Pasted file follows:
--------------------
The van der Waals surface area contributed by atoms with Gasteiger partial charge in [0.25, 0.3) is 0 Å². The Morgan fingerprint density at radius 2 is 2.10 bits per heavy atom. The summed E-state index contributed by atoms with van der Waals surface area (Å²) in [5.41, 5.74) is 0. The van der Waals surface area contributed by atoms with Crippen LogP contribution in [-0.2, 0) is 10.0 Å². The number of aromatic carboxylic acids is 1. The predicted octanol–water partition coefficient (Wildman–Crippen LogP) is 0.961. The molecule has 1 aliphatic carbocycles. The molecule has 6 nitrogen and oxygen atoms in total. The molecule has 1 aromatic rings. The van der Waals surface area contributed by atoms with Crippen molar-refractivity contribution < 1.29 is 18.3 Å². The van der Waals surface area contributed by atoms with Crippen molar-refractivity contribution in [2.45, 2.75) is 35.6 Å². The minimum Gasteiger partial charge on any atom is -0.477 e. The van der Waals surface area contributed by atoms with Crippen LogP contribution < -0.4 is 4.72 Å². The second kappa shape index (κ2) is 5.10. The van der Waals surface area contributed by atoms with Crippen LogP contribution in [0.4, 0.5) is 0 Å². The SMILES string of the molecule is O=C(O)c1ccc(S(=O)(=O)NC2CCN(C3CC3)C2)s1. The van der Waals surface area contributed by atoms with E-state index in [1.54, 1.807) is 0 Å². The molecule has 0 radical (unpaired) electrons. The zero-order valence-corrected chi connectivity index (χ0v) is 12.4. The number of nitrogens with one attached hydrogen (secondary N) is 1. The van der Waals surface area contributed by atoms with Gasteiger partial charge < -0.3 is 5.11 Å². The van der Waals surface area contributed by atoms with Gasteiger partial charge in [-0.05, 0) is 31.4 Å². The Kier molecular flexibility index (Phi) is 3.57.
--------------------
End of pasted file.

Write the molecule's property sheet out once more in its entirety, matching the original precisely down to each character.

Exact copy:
The van der Waals surface area contributed by atoms with Gasteiger partial charge in [0.25, 0.3) is 0 Å². The Morgan fingerprint density at radius 2 is 2.10 bits per heavy atom. The summed E-state index contributed by atoms with van der Waals surface area (Å²) in [5.41, 5.74) is 0. The van der Waals surface area contributed by atoms with Crippen LogP contribution in [-0.2, 0) is 10.0 Å². The number of aromatic carboxylic acids is 1. The predicted octanol–water partition coefficient (Wildman–Crippen LogP) is 0.961. The molecule has 1 aliphatic carbocycles. The molecule has 6 nitrogen and oxygen atoms in total. The molecule has 1 aromatic rings. The van der Waals surface area contributed by atoms with Crippen molar-refractivity contribution < 1.29 is 18.3 Å². The van der Waals surface area contributed by atoms with Crippen molar-refractivity contribution in [2.45, 2.75) is 35.6 Å². The minimum Gasteiger partial charge on any atom is -0.477 e. The van der Waals surface area contributed by atoms with Crippen LogP contribution < -0.4 is 4.72 Å². The second kappa shape index (κ2) is 5.10. The van der Waals surface area contributed by atoms with Crippen LogP contribution in [0.4, 0.5) is 0 Å². The SMILES string of the molecule is O=C(O)c1ccc(S(=O)(=O)NC2CCN(C3CC3)C2)s1. The van der Waals surface area contributed by atoms with E-state index in [1.54, 1.807) is 0 Å². The molecule has 0 radical (unpaired) electrons. The zero-order valence-corrected chi connectivity index (χ0v) is 12.4. The number of nitrogens with one attached hydrogen (secondary N) is 1. The van der Waals surface area contributed by atoms with Gasteiger partial charge < -0.3 is 5.11 Å². The van der Waals surface area contributed by atoms with Gasteiger partial charge in [-0.05, 0) is 31.4 Å². The Kier molecular flexibility index (Phi) is 3.57.